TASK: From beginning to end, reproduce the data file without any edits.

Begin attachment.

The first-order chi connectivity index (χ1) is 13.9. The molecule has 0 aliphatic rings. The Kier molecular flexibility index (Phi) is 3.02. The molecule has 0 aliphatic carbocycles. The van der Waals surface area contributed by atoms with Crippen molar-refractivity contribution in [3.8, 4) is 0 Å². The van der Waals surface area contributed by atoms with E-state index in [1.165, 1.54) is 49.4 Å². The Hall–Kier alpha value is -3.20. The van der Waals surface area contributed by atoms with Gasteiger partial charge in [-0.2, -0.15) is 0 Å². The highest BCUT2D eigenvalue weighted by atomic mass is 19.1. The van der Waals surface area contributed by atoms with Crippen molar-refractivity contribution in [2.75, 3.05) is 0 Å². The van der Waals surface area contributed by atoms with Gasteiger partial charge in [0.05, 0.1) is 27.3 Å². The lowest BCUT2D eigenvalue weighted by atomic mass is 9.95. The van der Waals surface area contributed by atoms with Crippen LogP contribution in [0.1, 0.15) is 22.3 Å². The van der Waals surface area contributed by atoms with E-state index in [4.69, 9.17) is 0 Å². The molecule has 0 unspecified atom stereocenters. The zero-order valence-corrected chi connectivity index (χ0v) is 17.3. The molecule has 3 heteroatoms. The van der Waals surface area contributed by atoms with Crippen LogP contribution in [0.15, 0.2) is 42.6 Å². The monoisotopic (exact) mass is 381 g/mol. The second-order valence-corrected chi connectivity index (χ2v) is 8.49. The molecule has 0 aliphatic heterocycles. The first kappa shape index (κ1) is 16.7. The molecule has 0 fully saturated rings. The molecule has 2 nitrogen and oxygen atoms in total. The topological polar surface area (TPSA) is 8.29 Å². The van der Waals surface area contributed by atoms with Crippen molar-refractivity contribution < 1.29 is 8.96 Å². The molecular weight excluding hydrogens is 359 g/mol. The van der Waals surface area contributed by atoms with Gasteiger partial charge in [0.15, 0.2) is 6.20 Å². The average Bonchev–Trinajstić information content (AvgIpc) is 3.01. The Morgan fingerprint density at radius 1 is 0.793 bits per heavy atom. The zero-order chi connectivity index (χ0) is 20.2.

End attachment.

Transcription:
The first-order chi connectivity index (χ1) is 13.9. The molecule has 0 aliphatic rings. The Kier molecular flexibility index (Phi) is 3.02. The molecule has 0 aliphatic carbocycles. The van der Waals surface area contributed by atoms with Crippen molar-refractivity contribution in [3.8, 4) is 0 Å². The van der Waals surface area contributed by atoms with E-state index in [1.165, 1.54) is 49.4 Å². The Hall–Kier alpha value is -3.20. The van der Waals surface area contributed by atoms with Gasteiger partial charge in [-0.2, -0.15) is 0 Å². The highest BCUT2D eigenvalue weighted by atomic mass is 19.1. The van der Waals surface area contributed by atoms with Crippen molar-refractivity contribution in [2.75, 3.05) is 0 Å². The van der Waals surface area contributed by atoms with Gasteiger partial charge in [0.05, 0.1) is 27.3 Å². The lowest BCUT2D eigenvalue weighted by atomic mass is 9.95. The van der Waals surface area contributed by atoms with Crippen LogP contribution in [0.1, 0.15) is 22.3 Å². The van der Waals surface area contributed by atoms with E-state index in [4.69, 9.17) is 0 Å². The molecule has 0 unspecified atom stereocenters. The zero-order valence-corrected chi connectivity index (χ0v) is 17.3. The molecule has 3 heteroatoms. The van der Waals surface area contributed by atoms with Crippen LogP contribution in [0.15, 0.2) is 42.6 Å². The monoisotopic (exact) mass is 381 g/mol. The second-order valence-corrected chi connectivity index (χ2v) is 8.49. The molecule has 0 aliphatic heterocycles. The first kappa shape index (κ1) is 16.7. The molecule has 0 fully saturated rings. The molecule has 2 nitrogen and oxygen atoms in total. The topological polar surface area (TPSA) is 8.29 Å². The van der Waals surface area contributed by atoms with Crippen molar-refractivity contribution < 1.29 is 8.96 Å². The molecular weight excluding hydrogens is 359 g/mol. The van der Waals surface area contributed by atoms with Gasteiger partial charge in [0.15, 0.2) is 6.20 Å². The average Bonchev–Trinajstić information content (AvgIpc) is 3.01. The Morgan fingerprint density at radius 1 is 0.793 bits per heavy atom. The zero-order chi connectivity index (χ0) is 20.2.